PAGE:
- Enhanced Device SecurityBy deploying zoning within a Fibre Channel fabric, device access is limited to devices within the zone. This allows the user to segregate devices based on access to a particular storage device (target). This is generally an absolute requirement when dealing with multi-OS environments accessing the same physical fabric. Most operating systems cannot read or understand the block layout or file system structure of different operating systems. Should, for example, a Windows-based host see a disk being utilized by an AIX host, the file structure would look foreign and may be viewed by the Windows system as being a corrupt Windows volume that is available and must be repaired. Once the Windows server writes its `signature' to that disk it will now look foreign to the original AIX server and data corruption will occur. This is exactly the type of scenario zoning was designed to prevent and the reason zoning is so critical. An even further zoning capability is provided by the Cisco MDS 9000 Family of products in that all zoning is implemented in hardware. Each time a zone configuration is installed, whether it is port-based or WWN-based, the configuration is actually downloaded into hardware and a frame-by-frame hardware-based filter is installed to ensure no frames shall pass that are disallowed by the zoning configuration.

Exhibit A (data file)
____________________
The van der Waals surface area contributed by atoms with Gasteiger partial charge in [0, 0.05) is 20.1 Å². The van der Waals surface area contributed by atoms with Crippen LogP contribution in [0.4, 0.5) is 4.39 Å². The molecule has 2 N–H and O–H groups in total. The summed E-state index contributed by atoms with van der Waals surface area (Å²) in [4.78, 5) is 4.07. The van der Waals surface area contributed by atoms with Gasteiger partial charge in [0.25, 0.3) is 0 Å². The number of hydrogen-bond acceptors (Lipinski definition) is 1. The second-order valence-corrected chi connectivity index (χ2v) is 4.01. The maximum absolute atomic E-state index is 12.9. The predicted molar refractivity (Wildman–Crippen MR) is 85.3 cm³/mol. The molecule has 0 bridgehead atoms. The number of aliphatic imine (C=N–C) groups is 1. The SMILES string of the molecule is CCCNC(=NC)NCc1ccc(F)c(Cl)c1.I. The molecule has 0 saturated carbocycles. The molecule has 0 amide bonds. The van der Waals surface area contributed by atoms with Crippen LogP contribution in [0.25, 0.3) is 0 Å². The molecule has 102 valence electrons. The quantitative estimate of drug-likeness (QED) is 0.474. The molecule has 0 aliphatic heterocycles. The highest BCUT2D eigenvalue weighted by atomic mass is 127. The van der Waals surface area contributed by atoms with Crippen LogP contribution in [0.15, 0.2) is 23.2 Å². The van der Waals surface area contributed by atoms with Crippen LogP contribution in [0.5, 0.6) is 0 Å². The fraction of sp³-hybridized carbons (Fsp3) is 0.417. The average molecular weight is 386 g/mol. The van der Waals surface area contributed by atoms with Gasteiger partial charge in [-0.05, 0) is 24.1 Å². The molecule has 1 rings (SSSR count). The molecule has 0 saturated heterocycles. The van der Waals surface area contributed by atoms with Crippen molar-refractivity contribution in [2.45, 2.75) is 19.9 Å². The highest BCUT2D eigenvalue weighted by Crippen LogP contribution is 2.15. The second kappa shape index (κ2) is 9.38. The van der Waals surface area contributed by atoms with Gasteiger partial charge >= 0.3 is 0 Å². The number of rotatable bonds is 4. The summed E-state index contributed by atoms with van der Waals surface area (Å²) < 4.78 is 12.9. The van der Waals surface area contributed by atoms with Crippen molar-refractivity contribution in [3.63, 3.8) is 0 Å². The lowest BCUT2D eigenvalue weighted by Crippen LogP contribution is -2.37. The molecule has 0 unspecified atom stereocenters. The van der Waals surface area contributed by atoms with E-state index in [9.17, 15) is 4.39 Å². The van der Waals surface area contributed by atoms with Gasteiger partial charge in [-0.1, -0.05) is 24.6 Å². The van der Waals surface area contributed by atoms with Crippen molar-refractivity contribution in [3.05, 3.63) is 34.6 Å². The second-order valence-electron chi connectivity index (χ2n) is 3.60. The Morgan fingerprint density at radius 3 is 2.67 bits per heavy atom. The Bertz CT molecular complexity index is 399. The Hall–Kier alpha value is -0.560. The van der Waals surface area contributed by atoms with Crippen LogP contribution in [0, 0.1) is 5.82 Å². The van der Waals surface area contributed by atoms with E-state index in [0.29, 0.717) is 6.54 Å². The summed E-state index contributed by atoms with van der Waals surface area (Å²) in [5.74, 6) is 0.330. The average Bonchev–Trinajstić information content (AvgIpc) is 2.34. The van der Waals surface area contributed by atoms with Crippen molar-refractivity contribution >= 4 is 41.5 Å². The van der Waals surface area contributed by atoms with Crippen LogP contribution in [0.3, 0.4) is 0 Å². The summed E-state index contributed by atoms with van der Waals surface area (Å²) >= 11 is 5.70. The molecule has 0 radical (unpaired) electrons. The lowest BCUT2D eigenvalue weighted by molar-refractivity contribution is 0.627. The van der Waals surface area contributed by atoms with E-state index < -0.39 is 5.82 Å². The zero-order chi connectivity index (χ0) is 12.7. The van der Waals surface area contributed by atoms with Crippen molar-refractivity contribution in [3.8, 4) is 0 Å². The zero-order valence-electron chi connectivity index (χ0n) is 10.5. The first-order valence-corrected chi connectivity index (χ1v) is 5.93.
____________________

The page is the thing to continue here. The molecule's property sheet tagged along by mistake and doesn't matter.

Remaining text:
- RSCN SuppressionBy implementing zoning within a Fibre Channel network, Registered State Change Notifications (RSCNs) are isolated to the devices within the zone in which the state change happened. This causes fewer disruptions to devices within the fabric, especially to devices that have no reliance or are not in the proximity of the actual state change. In some instances however, such as a storage array interface that may reside in several zones simultaneously, zoning cannot provide complete protection.